(The total lunar eclipse was a washout, with a thick layer of cloud across most of Britain. The alarm clock went off at 2:45 am, but when I looked out of the bedroom window all I could see was a bright orange glow caused by the street lights of Manchester bouncing off the unbroken low cloud, so I rolled over and went back to sleep.)
Here are ten uses for too many leftover apples, hanging around in the bottom of the fruit bowl and looking unappealing.
1. Tarte tatin
2. Gordon Tracy's Favourite Way of Eating Apples - bear with me. This is our family name for apples cored and cut into wedges, served with a dish of sugar mixed with cinnamon, for dipping. The name was a desperate attempt to trick Tom, then aged 2, into eating any kind of fresh fruit or vegetable at all. He was obsessed with Thunderbirds at the time, and his favourite character was Gordon Tracy. I offer the recipe to any parents who can't get their kids to eat fruit. Feel free to rename it with your own child's favourite fictional character.
3. Sourdough Apple Fritters
4. Cheese and apple toastie - cut an apple into quarters and grate it on a cheese grater. Also grate some Red Leicester cheese (or other cheese) and mix with the grated apple. Season with sea salt, freshly ground black pepper and ground cumin. Make into sandwiches with sliced wholemeal bread and toast (we use one of those electric toasted sandwich makers, but you can also do it under a grill)
6. I often chop an apple into my porridge or muesli for breakfast.
7. Apple Spiced Muffins
8. Stuffed baked apple - Core an apple and stuff the hole with something nice - leftover Christmas mincemeat works well, my dad keeps a jar of raisins soaked in rum to stuff apples with, or just improvise a mixture of raisins, porridge oats, chopped nuts, honey, or whatever you can find in the store cupboard. Bake the stuffed apple either in the microwave (you don't need one of those stupid plastic doodads they sell in the Bettaware catalogues, just bung it in a bowl, for heaven's sake) or in a moderate oven until the apple has softened. Serve with ice cream.
9. Braised red cabbage with apple (recipe is near the bottom of the page).
10. Apple pie - Here's a little-known secret. The best apple pies are not made with cooking apples such as Bramleys. Cooking apples turn to mush when you cook them. They're great for applesauce, and that's about it. If you want large succulent pieces of apple in your apple pie, use eating apples. But let's start with the pastry:
You can use your own shortcrust pastry recipe, or ready-made pastry or a ready-made pie shell. Here is my favourite shortcrust pastry recipe for when I'm really pushing the boat out. It makes the best ever mince pies, for example. Sift 14oz plain flour into a bowl with 1 teaspoon of salt. Make a well in the centre. Add 8oz diced softened (really soft) unsalted butter, 4oz caster sugar, 8 egg yolks (sorry - this is not a frugal recipe unless you have your own chickens and plenty of eggs. But it really does make excellent pastry) and 1 teaspoon vanilla essence into the well. For apple pies I like to add some grated orange rind and ground cardamom, cinnamon or nutmeg. Rub everything in. In fact I usually heave it all into my food processor with a dough hook attachment and let it run until it looks like pastry. Bring it together into a ball and knead it lightly, then wrap it in clingfilm and chill it for at least half an hour before using.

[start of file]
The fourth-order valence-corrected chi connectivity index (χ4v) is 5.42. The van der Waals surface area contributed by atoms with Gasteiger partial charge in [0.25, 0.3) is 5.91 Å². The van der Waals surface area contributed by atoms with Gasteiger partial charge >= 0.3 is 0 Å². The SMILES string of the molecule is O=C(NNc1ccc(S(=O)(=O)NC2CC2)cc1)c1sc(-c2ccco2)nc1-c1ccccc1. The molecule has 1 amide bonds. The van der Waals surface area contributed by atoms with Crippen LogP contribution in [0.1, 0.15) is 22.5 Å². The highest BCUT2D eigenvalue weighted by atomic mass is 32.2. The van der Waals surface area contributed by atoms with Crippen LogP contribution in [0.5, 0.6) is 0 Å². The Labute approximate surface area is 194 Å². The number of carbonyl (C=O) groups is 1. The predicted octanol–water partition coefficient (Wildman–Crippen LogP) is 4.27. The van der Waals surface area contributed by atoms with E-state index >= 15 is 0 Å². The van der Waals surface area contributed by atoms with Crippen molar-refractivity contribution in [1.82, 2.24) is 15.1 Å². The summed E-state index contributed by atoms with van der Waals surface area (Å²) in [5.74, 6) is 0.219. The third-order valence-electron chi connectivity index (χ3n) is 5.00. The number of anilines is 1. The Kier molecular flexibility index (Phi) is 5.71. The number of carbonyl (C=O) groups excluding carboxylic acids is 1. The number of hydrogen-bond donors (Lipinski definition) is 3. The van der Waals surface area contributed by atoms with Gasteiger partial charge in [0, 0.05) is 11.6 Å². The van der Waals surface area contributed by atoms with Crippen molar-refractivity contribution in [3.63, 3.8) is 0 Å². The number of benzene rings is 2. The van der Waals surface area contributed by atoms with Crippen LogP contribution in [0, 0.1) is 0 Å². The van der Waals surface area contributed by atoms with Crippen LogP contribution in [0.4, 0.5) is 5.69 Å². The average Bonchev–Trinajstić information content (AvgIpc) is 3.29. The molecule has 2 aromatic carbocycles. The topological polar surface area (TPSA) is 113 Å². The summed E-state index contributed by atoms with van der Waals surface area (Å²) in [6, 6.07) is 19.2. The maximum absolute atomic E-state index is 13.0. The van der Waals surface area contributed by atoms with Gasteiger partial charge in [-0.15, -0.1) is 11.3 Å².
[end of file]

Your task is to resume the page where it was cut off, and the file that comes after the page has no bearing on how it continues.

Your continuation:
Divide it into two, and roll one portion out, but it's a b****r to handle, so if it falls apart when you try to line your greased 9-10” pie tin with it, don't panic. Just smoosh it back together with your knuckles, and feel free to cover any holes with leftover bits of pastry and work them in until you can't the join. Put the pastry shell, and the unused portion of pastry back in the fridge whilst you sort out the filling. Oh, and turn the oven on low.
Peel, core and roughly chop about 2lbs of eating apples. Put them in a pan with the merest splash of water, 2oz sugar and a few whole cloves, cover and cook for a few minutes until the apples are tender but not mushy. Carefully drain the apples. Don't go banging them about or they'll go to mush. Carefully put the drained apples in the bottom of the pastry shell (I don't bother picking out the cloves, I rather like the burst of tongue-numbing flavour when you bite into one in your wedge of apple pie, but if you hate that you'll have to pick them all out - I advise counting them when you put them in so you can be sure you get them all). Roll out the other portion of pastry and lie it on top of the pie. Pinch the edges together to seal the top layer to the bottom. Make a couple of slits in the top of the pie to let any steam out and stop the pie going soggy or exploding. Sprinkle generously with golden brown sugar, and bake in a low oven until it's done (I don't know how long, it depends on your oven, how big your pie dish is, how thin you rolled the pastry etc. Check on it after about 25 minutes, but be ready to give it an extra 5, 10, 15 minutes or whatever until it looks golden and done. Also listen to your nose - if it smells done after 20 minutes then maybe it is. Have a look at it and see.)
Apple pie is nice hot or cold. Either way, serve with custard, ice cream, or whipped cream. But I love it best served cold with a big dollop of smetana.